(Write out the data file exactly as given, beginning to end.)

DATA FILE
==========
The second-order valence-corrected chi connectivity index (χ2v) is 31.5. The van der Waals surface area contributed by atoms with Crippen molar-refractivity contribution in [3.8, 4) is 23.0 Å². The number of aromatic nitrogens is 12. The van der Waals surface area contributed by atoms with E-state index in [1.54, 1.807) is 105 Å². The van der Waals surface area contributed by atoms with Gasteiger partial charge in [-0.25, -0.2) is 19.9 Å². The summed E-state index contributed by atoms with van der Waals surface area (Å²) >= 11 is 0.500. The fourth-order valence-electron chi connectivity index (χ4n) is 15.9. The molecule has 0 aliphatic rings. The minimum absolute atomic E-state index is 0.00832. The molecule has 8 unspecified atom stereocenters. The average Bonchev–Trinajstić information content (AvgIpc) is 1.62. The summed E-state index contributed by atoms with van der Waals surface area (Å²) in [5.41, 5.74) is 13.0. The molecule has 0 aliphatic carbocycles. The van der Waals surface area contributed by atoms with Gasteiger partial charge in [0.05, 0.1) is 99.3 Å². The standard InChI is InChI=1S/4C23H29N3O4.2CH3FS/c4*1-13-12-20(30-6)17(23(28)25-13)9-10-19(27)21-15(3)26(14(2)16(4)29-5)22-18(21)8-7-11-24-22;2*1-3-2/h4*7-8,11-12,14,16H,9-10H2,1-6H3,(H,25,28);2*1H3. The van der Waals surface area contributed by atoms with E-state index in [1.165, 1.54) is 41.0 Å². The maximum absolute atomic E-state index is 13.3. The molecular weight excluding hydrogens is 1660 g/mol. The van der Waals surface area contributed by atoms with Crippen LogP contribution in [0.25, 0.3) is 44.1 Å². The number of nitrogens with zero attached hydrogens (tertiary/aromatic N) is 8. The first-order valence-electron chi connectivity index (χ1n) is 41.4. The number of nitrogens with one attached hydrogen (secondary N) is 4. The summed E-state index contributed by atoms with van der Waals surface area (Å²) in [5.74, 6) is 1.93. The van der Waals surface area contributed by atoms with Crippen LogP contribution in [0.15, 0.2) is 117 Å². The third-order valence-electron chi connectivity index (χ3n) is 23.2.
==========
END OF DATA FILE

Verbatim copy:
The second-order valence-corrected chi connectivity index (χ2v) is 31.5. The van der Waals surface area contributed by atoms with Crippen molar-refractivity contribution in [3.8, 4) is 23.0 Å². The number of aromatic nitrogens is 12. The van der Waals surface area contributed by atoms with E-state index in [1.54, 1.807) is 105 Å². The van der Waals surface area contributed by atoms with Gasteiger partial charge in [-0.25, -0.2) is 19.9 Å². The summed E-state index contributed by atoms with van der Waals surface area (Å²) >= 11 is 0.500. The fourth-order valence-electron chi connectivity index (χ4n) is 15.9. The molecule has 0 aliphatic rings. The minimum absolute atomic E-state index is 0.00832. The molecule has 8 unspecified atom stereocenters. The average Bonchev–Trinajstić information content (AvgIpc) is 1.62. The summed E-state index contributed by atoms with van der Waals surface area (Å²) in [5.41, 5.74) is 13.0. The molecule has 0 aliphatic carbocycles. The van der Waals surface area contributed by atoms with Gasteiger partial charge in [0.05, 0.1) is 99.3 Å². The standard InChI is InChI=1S/4C23H29N3O4.2CH3FS/c4*1-13-12-20(30-6)17(23(28)25-13)9-10-19(27)21-15(3)26(14(2)16(4)29-5)22-18(21)8-7-11-24-22;2*1-3-2/h4*7-8,11-12,14,16H,9-10H2,1-6H3,(H,25,28);2*1H3. The van der Waals surface area contributed by atoms with E-state index in [1.165, 1.54) is 41.0 Å². The maximum absolute atomic E-state index is 13.3. The molecular weight excluding hydrogens is 1660 g/mol. The van der Waals surface area contributed by atoms with Crippen LogP contribution in [0.25, 0.3) is 44.1 Å². The number of nitrogens with zero attached hydrogens (tertiary/aromatic N) is 8. The first-order valence-electron chi connectivity index (χ1n) is 41.4. The number of nitrogens with one attached hydrogen (secondary N) is 4. The summed E-state index contributed by atoms with van der Waals surface area (Å²) in [5.74, 6) is 1.93. The van der Waals surface area contributed by atoms with Crippen LogP contribution in [0.15, 0.2) is 117 Å². The third-order valence-electron chi connectivity index (χ3n) is 23.2.